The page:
From the JP:
US intelligence agencies have assessed that as early as 2015, Iran will be set to test an intercontinental ballistic missile (ICBM), that has the capability to strike the United States, a released Pentagon report states.
"Iran has ambitious ballistic missile and space launch development programs and continues to attempt to increase the range, lethality, and accuracy of its ballistic missile force," the report says.
"Iran could develop and test an ICBM capable of reaching the United States by 2015."
The US Department of Defense assessment was compiled by The National Air and Space Intelligence Center (NASIC) at Wright-Patterson Air Force Base, Ohio, together with the Defense Intelligence Agency’s Missile and Space Intelligence Center and the Office of Naval Intelligence.
The report also stated that China and North Korea were rapidly proliferating the developments of nuclear warheads capable of hitting the United States, as well as supporting the development of advanced Iranian missile capabilities.
"Iran has an extensive missile development program, and has received support from entities in China, and North Korea," the report says.
Not only is Iran closing in on such power capabilities, but is also actively training for its use.
"Iranian ballistic missile forces continue to train extensively in highly publicized exercises," the report says, "these exercises enable Iranian ballistic missile forces to hone wartime operational skills and evolve new tactics."
This report comes following a July 5th test failure of an American missile defense system.
Four US Republican lawmakers on Friday urged Defense Secretary Chuck Hagel to conduct another test of the missile defense system this year after last week's test failure, and to make development of a next-generation interceptor a top priority.
The lawmakers said the cause of the failed July 5 missile defense test was not yet clear, but they argued that President Barack Obama's cuts in spending on missile defense had reduced funding for needed tests and maintenance of the system.
The June 30 Egyptian revolution was difficult to predict precisely. Although many commentators, journalists and members of the intelligence community could have said on the eve of the demonstrations that Mohammed Morsi’s position was problematic, or even under threat, it’s doubtful that any of them would have put any money on last week’s events turning into a full-fledged military coup (some would call it a popular revolution).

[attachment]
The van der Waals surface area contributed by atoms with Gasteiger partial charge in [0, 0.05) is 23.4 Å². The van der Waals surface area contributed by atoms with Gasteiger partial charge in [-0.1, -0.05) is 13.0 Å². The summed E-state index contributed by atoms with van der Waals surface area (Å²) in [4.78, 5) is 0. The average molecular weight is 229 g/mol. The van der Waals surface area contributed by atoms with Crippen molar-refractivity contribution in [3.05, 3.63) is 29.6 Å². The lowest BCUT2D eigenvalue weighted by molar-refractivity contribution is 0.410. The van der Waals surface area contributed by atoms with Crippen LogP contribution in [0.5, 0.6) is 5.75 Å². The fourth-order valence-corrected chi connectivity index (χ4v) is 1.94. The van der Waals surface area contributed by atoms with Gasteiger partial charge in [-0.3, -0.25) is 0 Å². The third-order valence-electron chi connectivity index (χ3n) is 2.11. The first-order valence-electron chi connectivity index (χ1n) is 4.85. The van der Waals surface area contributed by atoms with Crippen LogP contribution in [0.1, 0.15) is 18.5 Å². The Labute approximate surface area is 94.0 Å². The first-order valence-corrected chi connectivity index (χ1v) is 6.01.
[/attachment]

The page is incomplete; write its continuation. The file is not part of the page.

At the end of an eventful week that, in keeping with most post-revolutionary eras, saw dozens killed, many question marks remain as to the future path of Egypt and its relationship with Israel. At first glance, the ousting of the Muslim Brotherhood doesn’t appear to augur any terrible long-run development for Israel. However, the immediate repercussions were already felt this week, when jihadist terror organizations based in the Sinai upped their efforts to target Egyptian targets on the one hand (on Tuesday night two Egyptian soldiers were killed in an ambush, and another was killed on Friday), and to attack Israeli targets on the other, as in the rockets fired at Eilat last weekend.
It’s yet unclear how the Egyptian military will conduct itself vis-à-vis Hamas. It’s no secret that the Egyptian military is hostile toward Palestinian organizations. And yet, as long as the Muslim Brotherhood was governing, actions against Hamas had an air of legitimacy, owing to the pact between the Brothers and their protégés among the ranks of the Palestinians’ leadership in Gaza.
Nowadays, of course, the Egyptian army doesn’t consider Gaza its top priority. Sinai, on the other hand, is an entirely different story: The tunnels between the Gaza Strip and the peninsula are perceived in Cairo as a palpable threat to Egyptian national security, in light of the fact that arms — and terrorists — are being smuggled not only from Sinai into Gaza, but also in the opposite direction.